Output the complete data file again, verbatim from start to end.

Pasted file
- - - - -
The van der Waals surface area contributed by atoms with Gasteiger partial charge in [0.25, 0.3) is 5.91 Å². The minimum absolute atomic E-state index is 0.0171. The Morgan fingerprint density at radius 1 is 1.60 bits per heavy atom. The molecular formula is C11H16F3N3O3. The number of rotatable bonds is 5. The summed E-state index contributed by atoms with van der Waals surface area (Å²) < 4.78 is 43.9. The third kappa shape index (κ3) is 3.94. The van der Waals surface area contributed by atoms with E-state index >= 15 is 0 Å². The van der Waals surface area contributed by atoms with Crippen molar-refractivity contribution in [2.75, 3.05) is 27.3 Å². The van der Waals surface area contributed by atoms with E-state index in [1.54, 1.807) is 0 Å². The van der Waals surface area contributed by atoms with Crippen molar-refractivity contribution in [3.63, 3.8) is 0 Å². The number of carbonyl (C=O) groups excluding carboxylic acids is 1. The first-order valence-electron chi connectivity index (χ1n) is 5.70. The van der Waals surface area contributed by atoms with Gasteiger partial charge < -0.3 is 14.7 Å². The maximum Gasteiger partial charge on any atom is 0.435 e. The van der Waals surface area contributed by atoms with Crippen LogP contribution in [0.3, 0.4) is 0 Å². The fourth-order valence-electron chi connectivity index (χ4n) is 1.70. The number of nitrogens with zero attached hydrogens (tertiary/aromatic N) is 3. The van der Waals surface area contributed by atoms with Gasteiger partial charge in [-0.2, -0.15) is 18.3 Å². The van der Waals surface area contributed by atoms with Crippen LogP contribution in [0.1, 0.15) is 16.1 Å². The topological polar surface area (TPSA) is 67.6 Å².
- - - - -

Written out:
The van der Waals surface area contributed by atoms with Gasteiger partial charge in [0.25, 0.3) is 5.91 Å². The minimum absolute atomic E-state index is 0.0171. The Morgan fingerprint density at radius 1 is 1.60 bits per heavy atom. The molecular formula is C11H16F3N3O3. The number of rotatable bonds is 5. The summed E-state index contributed by atoms with van der Waals surface area (Å²) < 4.78 is 43.9. The third kappa shape index (κ3) is 3.94. The van der Waals surface area contributed by atoms with E-state index >= 15 is 0 Å². The van der Waals surface area contributed by atoms with Crippen molar-refractivity contribution in [2.75, 3.05) is 27.3 Å². The van der Waals surface area contributed by atoms with E-state index in [1.54, 1.807) is 0 Å². The van der Waals surface area contributed by atoms with Crippen molar-refractivity contribution in [3.63, 3.8) is 0 Å². The number of carbonyl (C=O) groups excluding carboxylic acids is 1. The first-order valence-electron chi connectivity index (χ1n) is 5.70. The van der Waals surface area contributed by atoms with Gasteiger partial charge < -0.3 is 14.7 Å². The maximum Gasteiger partial charge on any atom is 0.435 e. The van der Waals surface area contributed by atoms with Crippen LogP contribution in [0.3, 0.4) is 0 Å². The fourth-order valence-electron chi connectivity index (χ4n) is 1.70. The number of nitrogens with zero attached hydrogens (tertiary/aromatic N) is 3. The van der Waals surface area contributed by atoms with Gasteiger partial charge in [-0.2, -0.15) is 18.3 Å². The van der Waals surface area contributed by atoms with Crippen LogP contribution in [0.1, 0.15) is 16.1 Å². The topological polar surface area (TPSA) is 67.6 Å².